Oxford BioMedica signs $100m CAR-T deal with Novartis

Oxford BioMedica has signed a deal worth up to $100m with Novartis to supply modified viruses used to generate its CAR-T therapies.

The deal represents a major financial boost for the UK biotech firm, which provides bioprocessing services for third parties as well as advancing its own gene and cell therapies.

Novartis’ CTL019 could be the first groundbreaking CAR-T to gain approval later this year, but will rely on a complex manufacturing process – and any problems in this area could delay approval or subsequent availability for patients.

The deal covers lentiviral vectors used to generate CTL019, which could be approved by the FDA within months, and other undisclosed Chimeric Antigen Receptor T-cell products.

While the FDA is reviewing CTL019 for relapsed and refractory acute lymphoblastic leukaemia (ALL) in paediatric and young adult patients, Novartis is building manufacturing capacity in anticipation of a launch later this year.

CAR-T therapies work by harvesting a patient’s own T-cells and genetically altering them with a lentiviral vector so they target receptors on the surface of cancer cells.

Oxford Biomedica and Novartis have already been collaborating since 2014 and the expanded agreement includes $10 million upfront plus undisclosed performance incentives and fees for bioprocessing and development services.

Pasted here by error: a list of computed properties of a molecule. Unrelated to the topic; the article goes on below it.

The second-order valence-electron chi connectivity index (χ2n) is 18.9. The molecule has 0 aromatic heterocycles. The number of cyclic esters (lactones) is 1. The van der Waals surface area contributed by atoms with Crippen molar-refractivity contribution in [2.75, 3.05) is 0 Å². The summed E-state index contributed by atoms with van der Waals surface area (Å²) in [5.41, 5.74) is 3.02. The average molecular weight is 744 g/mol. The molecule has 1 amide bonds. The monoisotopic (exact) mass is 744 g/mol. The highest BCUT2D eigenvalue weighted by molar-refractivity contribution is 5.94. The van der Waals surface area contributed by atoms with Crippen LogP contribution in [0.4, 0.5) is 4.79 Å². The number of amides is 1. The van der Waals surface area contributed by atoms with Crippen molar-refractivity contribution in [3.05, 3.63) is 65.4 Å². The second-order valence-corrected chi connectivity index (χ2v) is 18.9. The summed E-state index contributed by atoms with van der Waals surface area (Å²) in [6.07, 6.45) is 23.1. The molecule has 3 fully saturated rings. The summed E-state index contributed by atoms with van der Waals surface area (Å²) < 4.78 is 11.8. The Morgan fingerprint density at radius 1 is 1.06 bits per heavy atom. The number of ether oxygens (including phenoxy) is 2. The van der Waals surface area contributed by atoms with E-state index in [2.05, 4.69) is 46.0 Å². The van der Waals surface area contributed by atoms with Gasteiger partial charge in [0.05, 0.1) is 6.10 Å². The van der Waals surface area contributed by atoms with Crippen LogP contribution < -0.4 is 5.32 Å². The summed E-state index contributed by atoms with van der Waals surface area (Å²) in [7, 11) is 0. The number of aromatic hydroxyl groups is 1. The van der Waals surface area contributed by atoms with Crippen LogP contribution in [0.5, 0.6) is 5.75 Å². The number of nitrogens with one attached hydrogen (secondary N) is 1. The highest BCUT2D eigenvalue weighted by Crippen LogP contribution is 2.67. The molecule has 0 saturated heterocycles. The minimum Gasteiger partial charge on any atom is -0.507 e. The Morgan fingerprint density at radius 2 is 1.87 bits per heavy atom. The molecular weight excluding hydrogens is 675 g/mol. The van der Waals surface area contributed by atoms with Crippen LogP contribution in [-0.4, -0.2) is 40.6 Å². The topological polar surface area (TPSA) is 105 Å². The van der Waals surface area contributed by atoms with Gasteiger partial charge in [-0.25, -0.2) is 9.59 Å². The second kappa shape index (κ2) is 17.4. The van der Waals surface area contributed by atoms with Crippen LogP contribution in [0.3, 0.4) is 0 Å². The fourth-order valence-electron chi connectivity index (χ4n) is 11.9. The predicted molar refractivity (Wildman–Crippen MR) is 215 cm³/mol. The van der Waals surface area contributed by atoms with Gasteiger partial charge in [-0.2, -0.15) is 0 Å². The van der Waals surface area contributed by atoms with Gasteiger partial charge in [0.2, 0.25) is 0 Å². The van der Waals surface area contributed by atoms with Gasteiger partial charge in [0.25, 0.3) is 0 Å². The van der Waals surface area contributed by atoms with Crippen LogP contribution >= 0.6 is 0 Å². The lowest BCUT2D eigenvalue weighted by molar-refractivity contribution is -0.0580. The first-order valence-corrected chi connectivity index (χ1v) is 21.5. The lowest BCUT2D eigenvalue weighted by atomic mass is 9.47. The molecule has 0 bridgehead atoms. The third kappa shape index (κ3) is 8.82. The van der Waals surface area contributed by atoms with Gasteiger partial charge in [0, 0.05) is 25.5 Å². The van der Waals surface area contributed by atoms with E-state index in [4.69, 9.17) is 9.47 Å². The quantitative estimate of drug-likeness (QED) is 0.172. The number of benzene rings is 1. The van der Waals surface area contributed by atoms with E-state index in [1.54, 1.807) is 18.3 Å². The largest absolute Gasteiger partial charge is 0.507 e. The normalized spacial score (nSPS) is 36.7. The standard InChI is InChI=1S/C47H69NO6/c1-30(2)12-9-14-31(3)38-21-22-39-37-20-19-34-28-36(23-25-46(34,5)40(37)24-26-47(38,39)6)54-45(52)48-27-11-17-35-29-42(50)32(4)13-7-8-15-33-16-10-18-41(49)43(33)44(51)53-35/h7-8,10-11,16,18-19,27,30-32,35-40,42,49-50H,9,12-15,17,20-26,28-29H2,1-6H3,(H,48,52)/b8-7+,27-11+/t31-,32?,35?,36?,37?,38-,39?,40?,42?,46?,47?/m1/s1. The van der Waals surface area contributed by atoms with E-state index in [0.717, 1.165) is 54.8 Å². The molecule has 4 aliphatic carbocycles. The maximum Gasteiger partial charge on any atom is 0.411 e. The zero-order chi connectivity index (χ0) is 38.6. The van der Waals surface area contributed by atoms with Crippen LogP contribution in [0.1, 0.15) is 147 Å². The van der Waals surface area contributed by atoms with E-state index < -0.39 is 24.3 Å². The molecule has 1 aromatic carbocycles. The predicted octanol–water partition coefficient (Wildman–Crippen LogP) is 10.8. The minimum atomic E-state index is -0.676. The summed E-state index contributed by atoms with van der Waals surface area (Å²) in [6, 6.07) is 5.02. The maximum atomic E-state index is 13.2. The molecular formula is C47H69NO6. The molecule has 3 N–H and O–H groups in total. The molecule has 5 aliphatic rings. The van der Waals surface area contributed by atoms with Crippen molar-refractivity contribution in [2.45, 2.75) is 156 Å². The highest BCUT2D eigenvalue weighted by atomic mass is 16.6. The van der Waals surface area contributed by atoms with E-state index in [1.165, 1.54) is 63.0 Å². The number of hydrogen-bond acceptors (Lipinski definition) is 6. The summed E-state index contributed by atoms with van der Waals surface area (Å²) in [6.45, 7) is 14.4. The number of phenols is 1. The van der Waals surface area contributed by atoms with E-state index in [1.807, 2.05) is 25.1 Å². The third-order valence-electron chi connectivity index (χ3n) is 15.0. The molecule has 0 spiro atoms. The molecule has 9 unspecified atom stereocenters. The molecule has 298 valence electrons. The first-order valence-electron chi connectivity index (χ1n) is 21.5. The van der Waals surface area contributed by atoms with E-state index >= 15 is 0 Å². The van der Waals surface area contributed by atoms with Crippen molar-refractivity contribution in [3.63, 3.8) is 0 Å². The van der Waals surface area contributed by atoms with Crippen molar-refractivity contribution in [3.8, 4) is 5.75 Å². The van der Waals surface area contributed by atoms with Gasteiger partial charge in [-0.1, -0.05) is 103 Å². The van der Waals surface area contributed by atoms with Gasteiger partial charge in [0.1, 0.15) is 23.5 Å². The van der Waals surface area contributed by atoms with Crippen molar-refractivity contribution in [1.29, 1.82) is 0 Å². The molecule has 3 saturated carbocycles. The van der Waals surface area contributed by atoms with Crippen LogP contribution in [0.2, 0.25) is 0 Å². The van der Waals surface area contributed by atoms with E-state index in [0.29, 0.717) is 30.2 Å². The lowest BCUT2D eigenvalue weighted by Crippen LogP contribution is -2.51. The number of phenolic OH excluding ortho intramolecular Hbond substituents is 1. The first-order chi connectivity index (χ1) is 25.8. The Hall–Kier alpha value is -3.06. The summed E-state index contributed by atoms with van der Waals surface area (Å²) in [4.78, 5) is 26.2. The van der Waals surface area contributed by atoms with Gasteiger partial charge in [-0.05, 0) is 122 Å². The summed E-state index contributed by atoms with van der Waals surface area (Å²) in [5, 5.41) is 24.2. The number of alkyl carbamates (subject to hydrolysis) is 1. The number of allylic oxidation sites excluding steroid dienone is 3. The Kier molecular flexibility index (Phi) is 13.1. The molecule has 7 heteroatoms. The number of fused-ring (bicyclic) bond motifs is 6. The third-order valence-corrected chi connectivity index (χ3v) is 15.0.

The deal lasts three years, extendable to five years if both companies agree to.

As previously agreed, Oxford BioMedia will receive undisclosed royalties on potential future sales of Novartis’ CAR-T products.

John Dawson, chief executive of Oxford Biomedica, said the new deal would strengthen his firm’s balance sheet immediately and support its continued growth over the next three years.

“Oxford BioMedica is recognised as a world leader in the field of lentiviral vectors and we are delighted to be supporting Novartis and patients with commercial supply of the lentiviral vector used to generate CTL019.”

Novartis filed CTL019, also known as tisagenlecleucel, with the FDA at the end of March, giving it a narrow lead over Kite Pharma and its CAR-T therapy axicabtagene ciloleucel, formerly known as KTE-019.

CAR-T therapies could revolutionise treatment of haematological cancers – CTL019 produced complete remission in 82% (41 out of 50) patients at three months after infusion in a phase 2 trial.

But this has to be balanced against significant side effects, as the therapy can cause the immune system to go into overdrive and begin attacking a patient’s own body.

So far, there have been no deaths on trials involving Novartis’ CAR-T, but there has been a patient death in a trial of Kite’s KTE-C19, which the FDA is reviewing in advanced non-Hodgkin lymphoma.

Evaluate Pharma predicts peak sales for Novartis’ drug approaching $4.7 billion, while Kite’s rival could generate sales of $7.9 billion.

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